Color Psychology

Color psychology is a field of study that’s devoted to analyzing the emotional and behavioral effects produced by colors and color combinations. Ecommerce website owners want to know which color will make their website visitors spend more money. Home decorators are after a color that will transform a bedroom into a tranquil Zen retreat. Fast-food restaurant owners are dying to know which color combinations will make you want to super-size your meal. As you can imagine, color psychology is big business.

Describing the emotional connections that people can have with colors can be a very hippy-esque topic and that is why it is handy to have an understanding of the emotional attributes of some of the main color groups.

  • Red – Anger, danger, warmth and passion. It can increase heart rate and raise blood pressure, and be overwhelming if used too much.
  • Orange – Bright, fun, friendly and playful. Commands attention without being overpowering.
  • Yellow – Positive, optimistic, and energetic. Good for points of sale messaging and calls to action.
  • Green – Growth, rebirth, nature, stability, endurance and abundance. Has a balancing or harmonising effect and if often used in relation to wealth.
  • Blue – Trustworthy, calm and peaceful. Often used in banking. Light blue can be relaxing, while dark blue can signify strength and reliability.
  • Purple – Nostalgic, sentimental and sophisticated. Symbolises wealth and luxury.
  • Pink – Dust pink can be sentimental, while a vibrant pink symbolises a youthful energy.
  • Brown – Honesty and simplicity. Often used for organic companies and can bring warmth and wholesomeness to designs.
  • White – Simplicity and purity. Considered neutral, it converts cleanliness and minimalism.
  • Black – Bold, powerful, classic, confidence and sophistication. Make designs feel edgier or elegant and is used for typography and other functional parts for neutrality.
  • Grey – Neutral, moody, conservative and formal. Often used when formality and professionalism are key.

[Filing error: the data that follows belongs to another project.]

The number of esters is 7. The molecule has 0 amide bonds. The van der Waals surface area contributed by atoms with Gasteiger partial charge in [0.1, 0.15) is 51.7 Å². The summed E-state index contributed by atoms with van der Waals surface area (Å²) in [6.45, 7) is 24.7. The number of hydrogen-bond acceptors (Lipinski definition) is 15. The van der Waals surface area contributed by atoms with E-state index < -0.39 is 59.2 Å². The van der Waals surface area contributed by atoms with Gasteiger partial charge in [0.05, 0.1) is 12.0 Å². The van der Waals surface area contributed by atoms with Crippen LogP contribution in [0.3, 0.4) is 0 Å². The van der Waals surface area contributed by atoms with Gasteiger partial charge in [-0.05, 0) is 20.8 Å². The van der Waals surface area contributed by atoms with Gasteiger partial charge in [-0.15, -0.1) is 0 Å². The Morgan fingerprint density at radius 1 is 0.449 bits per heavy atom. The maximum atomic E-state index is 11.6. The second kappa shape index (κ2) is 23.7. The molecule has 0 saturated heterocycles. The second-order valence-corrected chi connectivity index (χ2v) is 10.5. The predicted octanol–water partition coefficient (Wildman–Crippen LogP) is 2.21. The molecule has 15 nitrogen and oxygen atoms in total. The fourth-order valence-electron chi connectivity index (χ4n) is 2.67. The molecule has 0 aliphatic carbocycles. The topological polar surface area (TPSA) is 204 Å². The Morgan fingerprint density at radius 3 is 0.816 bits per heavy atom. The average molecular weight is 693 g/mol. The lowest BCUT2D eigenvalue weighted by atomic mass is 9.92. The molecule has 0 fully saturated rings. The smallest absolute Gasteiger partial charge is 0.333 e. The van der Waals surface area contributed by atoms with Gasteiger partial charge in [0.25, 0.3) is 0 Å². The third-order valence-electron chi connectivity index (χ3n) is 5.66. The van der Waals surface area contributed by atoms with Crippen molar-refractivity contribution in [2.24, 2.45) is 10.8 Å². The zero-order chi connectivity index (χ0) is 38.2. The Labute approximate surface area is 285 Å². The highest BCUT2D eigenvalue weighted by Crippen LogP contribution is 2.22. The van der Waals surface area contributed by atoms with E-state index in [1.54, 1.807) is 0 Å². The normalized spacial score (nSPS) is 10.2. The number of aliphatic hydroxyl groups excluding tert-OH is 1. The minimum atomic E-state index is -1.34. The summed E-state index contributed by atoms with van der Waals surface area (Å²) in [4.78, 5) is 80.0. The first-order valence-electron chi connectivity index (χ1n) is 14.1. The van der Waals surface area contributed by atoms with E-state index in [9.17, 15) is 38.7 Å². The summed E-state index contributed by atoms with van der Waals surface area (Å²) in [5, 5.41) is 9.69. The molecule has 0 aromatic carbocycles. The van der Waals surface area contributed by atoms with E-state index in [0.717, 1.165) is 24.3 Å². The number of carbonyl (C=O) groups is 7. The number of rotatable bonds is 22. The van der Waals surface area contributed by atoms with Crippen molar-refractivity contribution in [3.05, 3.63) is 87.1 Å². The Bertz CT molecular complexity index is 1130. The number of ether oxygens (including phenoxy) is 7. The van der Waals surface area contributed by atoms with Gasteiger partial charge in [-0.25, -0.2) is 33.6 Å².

Reference : https://convertkit.com/color-theory-for-bloggers

16 Comments Add yours

    1. GS says:

      Thank you for the reblog.

      Liked by 1 person

  1. Efrona Mor says:

    I love the subject of color psychology, and I’ve been looking for a book that shows the consistency across the spectrum of cultures. If you know of one, I’d to hear from you! Nice article by the way!

    Liked by 2 people

  2. I’m so glad that you have written about the positive emotion of colour connections. (So many people know only the negatives like green for envy etc).

    Liked by 1 person

    1. GS says:

      Blue is the colour of the mind and is essentially soothing; it affects us mentally, rather than the physical reaction we have to red. Strong blues will stimulate clear thought and lighter, soft blues will calm the mind and aid concentration. Consequently it is serene and mentally calming. It is the colour of clear communication. Blue objects do not appear to be as close to us as red ones. Time and again in research, blue is the world’s favourite colour. However, it can be perceived as cold, unemotional and unfriendly.

      Like

  3. Seeing this post reminded me of Tale of the Cattail Forest- the first book I am working on (draft five as of now).

    Sparkle, my main character, has a gift in drawing. All the Fairy Frogs use their arts to control their emotions. Sparkle understands how colors affect emotion due to her talent, and eventually SPOILER: helps Sarge, the antagonist, deal with his anger and pain. Sarge had a tragic and abusive childhood resulting in him being a bully. So Sparkle teaches Sarge how to control emotion by colors. This leads to Sarge basically drawing some: his drawing had a lot of red, black, and blue. This actually helps him in the end.

    Liked by 1 person

    1. GS says:

      Ah excellent. We have a writer is our midst. Glad to know you.

      Like

  4. clcouch123 says:

    This is a detailed list, and the associations go with what I’ve used in Communication classes. Like the commenter above, I’ve wondered about how the associations change with cultures. I mean, I’ve taught the ones I know, though I’m sure there are more.

    This is an important aspect of perceptive reality to raise. Thank you!

    Liked by 1 person

    1. GS says:

      Colors carry deep meanings with them in every culture. Western, Far Eastern, Middle Eastern, Indian, and African cultures have stark differences in the symbolism of colors within their cultures. For instance, in some cultures, white represents innocence, but in others, it can represent death.

      Like

  5. Lisa says:

    Wow. This is so interesting to me because I have never heard of color psychology

    Liked by 1 person

    1. GS says:

      Ah then you should study it. I am sure you will find it interesting. Color psychology addresses the way colors and emotions are intricately linked and how color affects human behavior. There has been little rigorous scientific study on the psychological effects of color, but plenty of anecdotal evidence exists.

      Liked by 1 person

    1. GS says:

      Thank you for the reblog Manas.

      Like

    1. GS says:

      Thank you for the reblog.

      Like

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